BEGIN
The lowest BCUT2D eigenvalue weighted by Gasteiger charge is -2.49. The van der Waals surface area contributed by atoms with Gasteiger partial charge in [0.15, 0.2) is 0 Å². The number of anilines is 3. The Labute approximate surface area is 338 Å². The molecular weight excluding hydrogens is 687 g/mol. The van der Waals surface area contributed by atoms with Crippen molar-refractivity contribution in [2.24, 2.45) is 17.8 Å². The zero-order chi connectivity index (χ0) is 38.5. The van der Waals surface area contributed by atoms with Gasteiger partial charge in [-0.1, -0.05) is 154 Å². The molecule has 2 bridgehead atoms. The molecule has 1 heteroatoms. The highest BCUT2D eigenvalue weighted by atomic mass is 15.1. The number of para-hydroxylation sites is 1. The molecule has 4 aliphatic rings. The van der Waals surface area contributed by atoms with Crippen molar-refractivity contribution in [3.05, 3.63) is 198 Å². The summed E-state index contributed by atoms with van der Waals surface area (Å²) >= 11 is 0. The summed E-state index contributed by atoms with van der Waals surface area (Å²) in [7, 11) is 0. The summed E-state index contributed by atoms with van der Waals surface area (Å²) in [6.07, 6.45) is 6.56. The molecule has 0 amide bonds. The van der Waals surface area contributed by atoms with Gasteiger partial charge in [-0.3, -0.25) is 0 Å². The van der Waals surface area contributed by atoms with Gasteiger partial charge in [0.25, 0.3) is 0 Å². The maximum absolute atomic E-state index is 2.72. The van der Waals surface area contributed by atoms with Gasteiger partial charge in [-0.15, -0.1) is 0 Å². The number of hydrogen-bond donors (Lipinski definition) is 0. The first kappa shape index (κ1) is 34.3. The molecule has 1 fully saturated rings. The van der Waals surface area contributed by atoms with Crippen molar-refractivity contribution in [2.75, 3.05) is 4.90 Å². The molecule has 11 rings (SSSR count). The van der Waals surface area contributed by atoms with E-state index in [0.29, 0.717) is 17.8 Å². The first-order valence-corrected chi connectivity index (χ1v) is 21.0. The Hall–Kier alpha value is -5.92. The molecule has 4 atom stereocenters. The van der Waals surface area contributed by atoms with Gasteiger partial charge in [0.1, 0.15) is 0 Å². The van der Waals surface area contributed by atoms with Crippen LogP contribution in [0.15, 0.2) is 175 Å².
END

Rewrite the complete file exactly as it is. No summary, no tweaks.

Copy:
The lowest BCUT2D eigenvalue weighted by Gasteiger charge is -2.49. The van der Waals surface area contributed by atoms with Gasteiger partial charge in [0.15, 0.2) is 0 Å². The number of anilines is 3. The Labute approximate surface area is 338 Å². The molecular weight excluding hydrogens is 687 g/mol. The van der Waals surface area contributed by atoms with Crippen molar-refractivity contribution in [2.24, 2.45) is 17.8 Å². The zero-order chi connectivity index (χ0) is 38.5. The van der Waals surface area contributed by atoms with Gasteiger partial charge in [-0.1, -0.05) is 154 Å². The molecule has 2 bridgehead atoms. The molecule has 1 heteroatoms. The highest BCUT2D eigenvalue weighted by atomic mass is 15.1. The number of para-hydroxylation sites is 1. The molecule has 4 aliphatic rings. The van der Waals surface area contributed by atoms with Crippen molar-refractivity contribution in [3.05, 3.63) is 198 Å². The summed E-state index contributed by atoms with van der Waals surface area (Å²) >= 11 is 0. The summed E-state index contributed by atoms with van der Waals surface area (Å²) in [7, 11) is 0. The summed E-state index contributed by atoms with van der Waals surface area (Å²) in [6.07, 6.45) is 6.56. The molecule has 0 amide bonds. The van der Waals surface area contributed by atoms with Gasteiger partial charge in [-0.3, -0.25) is 0 Å². The van der Waals surface area contributed by atoms with Gasteiger partial charge in [0.25, 0.3) is 0 Å². The maximum absolute atomic E-state index is 2.72. The van der Waals surface area contributed by atoms with Gasteiger partial charge in [-0.15, -0.1) is 0 Å². The number of hydrogen-bond donors (Lipinski definition) is 0. The first kappa shape index (κ1) is 34.3. The molecule has 1 fully saturated rings. The van der Waals surface area contributed by atoms with Crippen molar-refractivity contribution in [2.75, 3.05) is 4.90 Å². The molecule has 11 rings (SSSR count). The van der Waals surface area contributed by atoms with E-state index in [0.29, 0.717) is 17.8 Å². The first-order valence-corrected chi connectivity index (χ1v) is 21.0. The Hall–Kier alpha value is -5.92. The molecule has 4 atom stereocenters. The van der Waals surface area contributed by atoms with Gasteiger partial charge in [0.1, 0.15) is 0 Å². The van der Waals surface area contributed by atoms with Crippen LogP contribution in [0.15, 0.2) is 175 Å².